Now Hamilton threw caution to the wind. Sure, some of the cars he now had to pass were much slower than those he had raced earlier, but the pressure of time meant he had to dispense with each driver on the first attempt and not get held up behind them.

The McLaren driver carved his way through the pack, diving past Rubens Barrichello?s Honda from a seemingly impossible distance, showing off the stunning race craft that gave his performance at Istanbul in GP2 last year instant legendary status.

At the end he fell short of his goal by just two places. But while some have questioned whether McLaren?s strategic switch spoiled his race, no-one has claimed he couldn?t have done any more on the track.

Anthony Davidson?s qualifying lap, Istanbul

It?s always been part of the nature of Formula 1 that the best lap of a given weekend might not be for pole position or the best lap of the race.

Sure enough Anthony Davidson?s stunning lap at Istanbul only gave the Super Aguri pilot 11th on the grid. But it was still an absolute peach.

Unfortunately on race day he was held up by a first-corner fracas and wasn?t able to translate his brilliant qualifying lap with a points finish. But it was the second best thing anyone did in a Super Aguri this year after??

Takuma Sato vs Fernando Alonso, Montreal

Yes, it was aided by an oddity of the tyre rules and Alonso?s earlier delay due to a penalty for an ill-timed pit stop.

But nevertheless this was still a Super Aguri overtaking a McLaren. Sato capitalised on his traction advantage and passed Alonso around the outside of the final chicane, no less.

Traction control banned

This year virtually everything that came from the FIA was negative ?ǣ whether it was a stewards; ruling or plans for future of the sport.

But this long-awaited change has been widely welcomed by fans of motor racing. For seven years F1 the sport has been burdened with the stigma that one of the most important functions of the driver has been delegated to a machine.

The ability to time and moderate the moment of acceleration is fundamental to a drivers? art. Too much power provokes a spin, too little and you?re just plain slow. The banning of traction control will also make it harder for drivers to manage tyre wear, which can only be good for the racing spectacle.

Good riddance to traction control and three cheers to the FIA and car manufacturers for finally banning it. I hope we never see its like again.

Photos: Daimler

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19 comments on F1 07 review: The best moments

  1. Kubica vs Massa in Japan !

  2. It was loads of fun to watch but I didn’t put it on the list because I didn’t think it was very fair that Massa was allowed to overtake him by driving off the circuit.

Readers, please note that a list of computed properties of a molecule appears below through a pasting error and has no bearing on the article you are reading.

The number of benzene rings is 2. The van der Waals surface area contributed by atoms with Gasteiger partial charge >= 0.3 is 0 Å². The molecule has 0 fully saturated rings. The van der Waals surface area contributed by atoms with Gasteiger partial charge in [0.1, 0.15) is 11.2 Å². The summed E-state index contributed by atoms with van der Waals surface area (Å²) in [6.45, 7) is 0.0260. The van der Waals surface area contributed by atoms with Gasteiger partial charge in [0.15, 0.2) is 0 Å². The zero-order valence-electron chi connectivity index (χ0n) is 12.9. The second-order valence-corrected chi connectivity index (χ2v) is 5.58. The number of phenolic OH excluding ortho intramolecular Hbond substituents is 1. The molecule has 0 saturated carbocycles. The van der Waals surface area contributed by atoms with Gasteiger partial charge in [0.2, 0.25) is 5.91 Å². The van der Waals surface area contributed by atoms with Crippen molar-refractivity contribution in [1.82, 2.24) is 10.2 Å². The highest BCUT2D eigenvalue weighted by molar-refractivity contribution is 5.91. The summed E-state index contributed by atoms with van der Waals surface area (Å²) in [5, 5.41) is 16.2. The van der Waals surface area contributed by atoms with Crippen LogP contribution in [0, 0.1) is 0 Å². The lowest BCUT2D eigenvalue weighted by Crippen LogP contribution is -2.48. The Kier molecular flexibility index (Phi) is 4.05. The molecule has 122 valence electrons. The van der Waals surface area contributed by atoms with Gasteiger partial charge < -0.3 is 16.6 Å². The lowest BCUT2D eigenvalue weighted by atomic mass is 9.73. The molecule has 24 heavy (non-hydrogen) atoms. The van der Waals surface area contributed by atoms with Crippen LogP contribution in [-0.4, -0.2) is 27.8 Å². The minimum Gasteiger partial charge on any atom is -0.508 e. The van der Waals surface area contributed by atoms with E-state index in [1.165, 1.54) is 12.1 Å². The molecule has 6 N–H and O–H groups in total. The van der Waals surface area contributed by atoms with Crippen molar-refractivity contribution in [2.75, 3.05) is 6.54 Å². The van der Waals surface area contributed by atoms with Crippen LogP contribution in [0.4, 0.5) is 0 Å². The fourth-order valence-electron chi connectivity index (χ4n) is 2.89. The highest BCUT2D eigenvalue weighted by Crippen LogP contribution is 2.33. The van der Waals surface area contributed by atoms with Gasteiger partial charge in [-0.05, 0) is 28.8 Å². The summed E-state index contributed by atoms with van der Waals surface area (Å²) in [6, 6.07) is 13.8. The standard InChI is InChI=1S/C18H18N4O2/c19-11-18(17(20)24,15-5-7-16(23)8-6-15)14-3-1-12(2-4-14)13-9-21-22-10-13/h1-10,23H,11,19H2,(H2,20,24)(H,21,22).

Rosberg and Button’s battle, on the other hand was impressive because it was in dry conditions on a track that’s not easy to overtake on, and it was scrupulously fair at every point.

  3. I would agree that sato overtaking alonso was one of my favourite bits of last season – sato has shown on the odd occasion that he can be as good as the rest – but in the super aguri – great – and for once – he kept on the circuit – positive miracle for the guy!!

  4. Daniel said on 10th November 2007, 15:31

    Massa moving through the field at Silverstone was much more impressive than Hamilton’s race at Interlagos… firstly because Massa didn’t make any mistake (his car stalled, and that’s all), while Hamilton tried the impossible against Alonso and a few laps later forgot he was an F1 driver and pressed the neutral button…

    Meanwhile, Massa came from 22th to 5th at the flag, and especially his first five or ten laps were fenomenal…

    And only to convince you that it’s not my brazilian nationality talking louder, I should be honest and say the most impressive recovery race of all was Kimi Raikonnen’s at Fuji, with that wonderful overtaking move against Coulthard on the outside, in a rain-soaked track, and his 3rd place finish that eventually kept him his Championship dream alive…

    So, It’s pretty unfair to put Lewis is your list and exclude Kimi’s and Felipe’s races..

    P.S.: I still think Lewis is a true genius-in-the-making, perhaps he’ll be the greatest driver of all if he keeps growing as fast as he was this year, but the last two races showed he’s yet very much ‘in-the-making’

  5. Keith Collantine (@keithcollantine) said on 10th November 2007, 16:05

    Of course this list is entirely subjective and if you were to break down Hamilton, Massa and Raikkonen’s individual progressions through the fields in those three races then the dispassionate conclusion is that all three drove really well and did a lot of overtaking.